school. Shy and reserved by nature she soon becomes " the loneliest
girl In the school."
CICELY FROME. A captain's daughter finds that her father is
missing, she goes to Ceylon and after many thrilling adventures the
mystery is cleared up.
ENID LEIGH HUNT
HAZEL HURST. The story of a folly, good-natured family who
have all kinds of adventures and fun. A book to delight all girls.
THE ADVENT OF ARTHUR. Joyce Dayrell and her brother,
Jocelyn, live with relations who are unsympathetic They decide
to go away and fend for themselves, but life is often hard and
dreary — until " Arthur " comes.
M . D E WITT
AN ONLY SISTER* The four children of a French gentleman,
on his death had a desperate struggle to live. But fortune smiled
on them at last.
AILSA'S CHUM. Life proceeds happily and evenly in the
Brereton household until a strange baby is thrust upon the family.
Soon after, complications begin, and a fine story Is unravelled.
GLADWYN. Gladwvn, heiress to a worthless estate, goes to London
and finds success and happiness. A very interesting tale for girls.
LUCIE E. JACKSON
THE BADGE OF THE SCARLET POPPY. Five happy, but
motherless children form a League of Right against Wrong. They
champion the cause of a poor widow, and make a success of the
TOMBOY DAISY. Daisy was a harum-scarum, but though she
gets into any amount of scrapes, she Is a very good sort.
THE THORNES OF THURSTON. A fine story that all girls
will enjoy, the eldest of an unruly family has to restore order in
the home, and eventually she succeeds.
A. D. T. WHITNEY
A HEART OF GOLD. Home life in a New England country
place ; quiet, Puritan folk, living out their lives in traditional manner.
The main characters are two girls, one a pessimist and the other
OTHER GIRLS. Sylvle Argenter made the discovery that girls
belonging to other circles, had hearts, too. When adversity came
to herself, she faced it bravely, and in the end had her reward.
WE GIRLS. A cheery crowd of girls who found plenty of fun In life,
and were happier still when a paper turned up whicn ensured that
they need not leave their home.
RUTH SEYTON. A book for older children. Ruth's delicacy
prevents her from helping her struggling family materially, but
ner sweet ways help and comfort all who know her.
THREE SCHOOL FRIENDS. Three girls of very different
character and circumstances become friends at school, and after-
wards enjoy a jolly Christmas holiday.
HERO'S STORY. A ripping tale of a very brave and clever dog
and his schoolboy master.
TWYFORD HALL. A very well written story of the slums, giving
a good picture of poor children without being too sordid. Little
Rosa and her grandfather are terribly poor, but all ends happily
MAUDE M . BUTLER
BOB'S HEROINE. A pleasing story of a little Invalid girl whom
everyone loves. She Is very kind to two ragged, unhappy children.
L . E . TIDDEMAN
THE PRIZE ESSAY. A fine tale for children. Tom and Patience
manage to pack a terrific amount of fun and Incident into their
E. M . WATERWORTH
AND JENNIE CHAPPELL
LITTLE LADY PRIM. A very molly-coddled little girl has tome
very surprising adventures, and changes her Ideas altogether I
HANS ANDERSEN'S FAIRY TALES. The Immortal tale* of
the famous Danish writer, of which children will never tire.
NOWHERE AND ELSEWHERE. A gorgeously amusing book
for children. The adventures of the little boy who shoots off to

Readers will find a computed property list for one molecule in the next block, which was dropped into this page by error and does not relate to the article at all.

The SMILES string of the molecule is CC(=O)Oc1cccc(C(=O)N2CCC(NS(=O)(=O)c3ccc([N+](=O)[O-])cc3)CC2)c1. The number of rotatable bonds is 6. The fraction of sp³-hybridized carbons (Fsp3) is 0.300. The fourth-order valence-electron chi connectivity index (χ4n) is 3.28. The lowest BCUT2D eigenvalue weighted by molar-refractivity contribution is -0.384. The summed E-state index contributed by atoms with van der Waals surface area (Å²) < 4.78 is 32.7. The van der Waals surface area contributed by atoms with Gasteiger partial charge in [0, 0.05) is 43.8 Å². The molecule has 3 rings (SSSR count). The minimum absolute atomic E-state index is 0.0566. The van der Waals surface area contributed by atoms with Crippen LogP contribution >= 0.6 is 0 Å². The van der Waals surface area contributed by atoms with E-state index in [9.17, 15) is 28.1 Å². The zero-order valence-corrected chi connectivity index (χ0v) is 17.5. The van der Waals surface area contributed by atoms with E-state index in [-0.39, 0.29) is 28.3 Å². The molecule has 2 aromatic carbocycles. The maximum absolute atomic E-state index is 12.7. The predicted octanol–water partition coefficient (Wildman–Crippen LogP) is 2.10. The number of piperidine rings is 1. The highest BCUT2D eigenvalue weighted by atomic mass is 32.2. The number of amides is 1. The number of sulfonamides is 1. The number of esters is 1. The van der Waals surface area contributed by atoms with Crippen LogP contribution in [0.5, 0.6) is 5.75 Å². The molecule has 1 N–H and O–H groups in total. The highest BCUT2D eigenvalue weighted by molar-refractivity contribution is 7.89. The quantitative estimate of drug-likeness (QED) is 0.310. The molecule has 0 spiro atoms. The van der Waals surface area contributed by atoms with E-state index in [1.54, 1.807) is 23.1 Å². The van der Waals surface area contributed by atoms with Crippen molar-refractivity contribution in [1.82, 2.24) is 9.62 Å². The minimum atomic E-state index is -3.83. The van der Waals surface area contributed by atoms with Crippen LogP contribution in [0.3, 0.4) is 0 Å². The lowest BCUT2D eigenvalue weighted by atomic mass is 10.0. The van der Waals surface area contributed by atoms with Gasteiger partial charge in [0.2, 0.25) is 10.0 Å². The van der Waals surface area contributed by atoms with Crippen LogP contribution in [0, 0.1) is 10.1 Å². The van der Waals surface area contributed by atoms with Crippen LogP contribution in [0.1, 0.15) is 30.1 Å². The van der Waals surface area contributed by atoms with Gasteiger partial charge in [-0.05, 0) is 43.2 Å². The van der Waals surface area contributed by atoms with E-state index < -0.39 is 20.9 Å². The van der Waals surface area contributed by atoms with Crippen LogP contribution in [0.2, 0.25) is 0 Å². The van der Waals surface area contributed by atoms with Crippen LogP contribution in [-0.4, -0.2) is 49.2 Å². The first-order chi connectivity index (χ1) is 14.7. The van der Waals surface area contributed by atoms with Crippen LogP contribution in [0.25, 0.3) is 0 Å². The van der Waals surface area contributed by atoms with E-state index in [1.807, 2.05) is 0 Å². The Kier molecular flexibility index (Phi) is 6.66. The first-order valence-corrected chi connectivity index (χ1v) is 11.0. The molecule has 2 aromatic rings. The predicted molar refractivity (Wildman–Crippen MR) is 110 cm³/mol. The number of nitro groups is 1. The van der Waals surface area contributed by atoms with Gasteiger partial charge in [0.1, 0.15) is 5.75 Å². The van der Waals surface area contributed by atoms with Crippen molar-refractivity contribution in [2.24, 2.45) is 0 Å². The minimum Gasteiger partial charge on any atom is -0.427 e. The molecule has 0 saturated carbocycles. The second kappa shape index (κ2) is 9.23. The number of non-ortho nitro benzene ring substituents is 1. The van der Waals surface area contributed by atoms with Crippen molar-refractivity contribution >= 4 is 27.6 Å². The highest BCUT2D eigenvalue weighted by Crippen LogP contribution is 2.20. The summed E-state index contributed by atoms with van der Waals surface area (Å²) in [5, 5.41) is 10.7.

Nowhere will fascinate them.
THE IMP IN THE PICKLE JAR. One of the few modern
stories which have caught the charm of the real fairy spirit. It Is
truly imaginative and attractively told.
ALICE IN WONDERLAND. The best book ever written for
children, and once read never forgotten. The characters live vividly
In every chHd's mind.
J. AND W. GRIMM
FAIRY TALES. A good and cheap edition of these almost un-
rivalled fairy tales, such as tvtry child loves. Their old world charm
and vivid fancy appeal to young people of all ages.
ALICE F. JACKSON
FAIRY TALES AND TRUE. A collection of short and delightful
stories, which will appeal to all small children.
TWILIGHT STORIES FROM THE NORTH. A book of
charming fairy tales as told by the peasants among the mountains
ASHIE-PATTLE. Merry, good-tempered and quick-witted, the
luck of the fairies was always with Ashie-Pattle.
CANDLETIME TALES. This b a collection of delightful fairy
tales gathered from Norway and Ceylon j they are unusual and
ywj charmingly told.
BOYS' OWN BOOK OF FAIRY TALES. Here are boys' own
special heroes, such as Jack and the Beanstalk, and Aladdin and
his wonderful lamp.
GIRLS' OWN BOOK OF FAIRY TALES. Every child loves
the story of Cinderella and little Tom Thumb, and Is never tired
of hearing how Jack built his house, and Mother Hubbard treated
Cr. 8vo. Well bound. Attractive 3-colour jacket. Bulk full 1 in.
8 HALF-TONE ILLUSTRATIONS FROM SCENES
OF THE FILM
This edition of Miss Alcott's famous book, which has recently been
filmed, is sure to attract great interest and large sales by its attractive
appearance and very cheap price.
The best beloved, the most glorious of the romances from the classic
volumes of Louisa M. Alcott. The story tells of Jo, who with her
husband sets up a school for poor boys, who get into the most
glorious scrapes and make the book very amusing.
This famous series contains titles on every subject that is interesting
to boys and girls, and each book is written by an expert on his subject.
The distinguishing feature of the series is the lavish use of illustrations ;
nearly every volume has 100 half-tone plates and many have colour
plates in addition.
G. GIBBARD JACKSON
THE WORLD'S AEROPLANES AND AIRSHIPS. The author
has endeavoured to give some of the remarkable achievements of
the airmen of the world, with particulars of the machines upon
which those achievements were made.